Ah the audition trail as an actor….emotionally draining, fulfilling, gruelling, tiring and inspiring. As actors, our lives are spent hopping from one audition to the next. It’s a tough and sometimes lonely road, don’t you think? So much preparation, so many knock backs. So what happens when we become mothers? The audition trail remains the same with all it’s highs and lows but we need to become smarter. Smarter with our time, our resources and with our energy. We are forced to step back and look at what the audition trail means for us now that we barely sleep!
Blog in 30 seconds
* Being honest and nurturing about where your body is at after giving birth can be liberating as an actor
* Having 2-3 times in your week for audition prep can stave off the overwhelm when motherhood chucks you a curve ball
* Tapping into our flexibility and creativity, can allow us the freedom to be the mother we aspire to be, and the artist we want to be
Don’t pretend nothing’s changed! We have just birthed humans. That is surely one of the most amazing and intense things we will ever do, right? So I don’t believe in pretending nothing’s changed when everything has. If we can lean into that we can set ourselves free. But we have to get a little uncomfortable and real first.
Yep, this is the uncomfortable one that can set you free if you let it. Personally speaking, my body pre-children was way more “ornamental” than it is these days. I was a not-ever-really-happy-with-my-body size 10. When I say ornamental, I mean I had things like a performance and audition weight and I hovered around that, always aware that the camera adds kilos. Honestly, I appreciated my body more for how it LOOKED rather than the amazing life creating miracle that it really is. I now sit between a size 12-14 and I honestly LOVE my body. Giving birth to two humans also birthed respect and perspective. So, what does this mean for the audition trail as an actor? I urge you to embrace your body today. That means-be honest firstly with yourself, then with your agent/managers. Be honest and unapologetic about your size. Allow for different priorities to come about now that you are a mother. This industry is full of scrutiny, but please be true to who you are right now. If that means a bigger size, that’s what it means right now!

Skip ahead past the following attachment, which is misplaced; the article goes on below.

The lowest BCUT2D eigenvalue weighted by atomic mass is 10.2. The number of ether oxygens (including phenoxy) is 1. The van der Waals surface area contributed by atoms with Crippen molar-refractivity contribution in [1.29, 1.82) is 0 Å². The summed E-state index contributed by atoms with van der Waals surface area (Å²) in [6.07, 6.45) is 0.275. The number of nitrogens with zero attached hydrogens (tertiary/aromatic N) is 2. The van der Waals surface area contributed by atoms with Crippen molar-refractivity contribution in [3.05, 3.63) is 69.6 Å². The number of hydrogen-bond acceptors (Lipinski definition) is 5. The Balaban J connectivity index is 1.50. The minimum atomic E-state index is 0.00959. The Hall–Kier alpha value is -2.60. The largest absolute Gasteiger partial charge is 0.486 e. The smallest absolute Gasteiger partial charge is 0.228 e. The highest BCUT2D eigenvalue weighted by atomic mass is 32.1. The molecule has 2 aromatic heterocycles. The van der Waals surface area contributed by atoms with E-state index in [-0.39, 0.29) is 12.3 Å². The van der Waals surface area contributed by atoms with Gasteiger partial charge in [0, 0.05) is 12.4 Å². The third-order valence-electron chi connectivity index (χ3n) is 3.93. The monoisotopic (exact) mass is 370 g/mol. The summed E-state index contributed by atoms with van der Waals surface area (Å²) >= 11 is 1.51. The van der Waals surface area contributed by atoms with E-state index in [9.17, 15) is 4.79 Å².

Values and desires.
You may find that prior to children you did shows that ran six nights a week with matinees on the weekend for months at a time. Or perhaps you toured the world in your chosen field. But what if after you have bubs this doesn’t appeal to you anymore? What if the thought of not putting your bub to sleep at night makes you cry? I think it really helps to have more than one creative avenue in this season of motherhood. Creativity and flexibility are our greatest assets as mothers in the arts. It’s not about putting our work on the back burner while we change nappies and apply the nipple cream, but about creating new strategies for your work and actually being honest about what values you hold around mothering your children.
I strongly recommend something that has worked so well for me since I became a mother five years ago. Leave two to three spots in your week where you plan to do the same audition preparation, i.e. learn lines, research characters. If you miss the first time you set aside, go to the next one. No sweat. Motherhood throws us incredible curve balls and we need to have a strategy in place to work with the curve balls, not against them. This helps to eliminate stress and overwhelm. Give it a try for your next audition.
W & W
This sounds like an obvious one we don’t need to address, but it’s crucial when we are lacking sleep. The two W’s. Water and Warm-ups. When we are sleep deprived, busy and stressed as mothers we can forget their importance, but truthfully we need them more than ever. Water helps keep our throats lubricated and those tired headaches at bay. When tired our voices can really suffer too and we can become lazy with how we use it, which increases our chances of straining. Take ten minutes on the way to your audition to practice tongue twisters, gently hum or sing. This preparation is great for our focus too.
Whilst we can’t change the audition trail as actors, when we become mothers we have to do what works for us. Be very honest about whether your priorities have shifted post birth and examine the work that serves your values in this season of motherhood and the work that doesn’t.
Our time, resources and energy are so precious when we enter motherhood.
We rely on using them all wisely to stay sane, but to also ensure we are doing the work that makes our heart sing. Here’s to your next audition beautiful mama. I’m right alongside you on the audition trail!
With so much respect,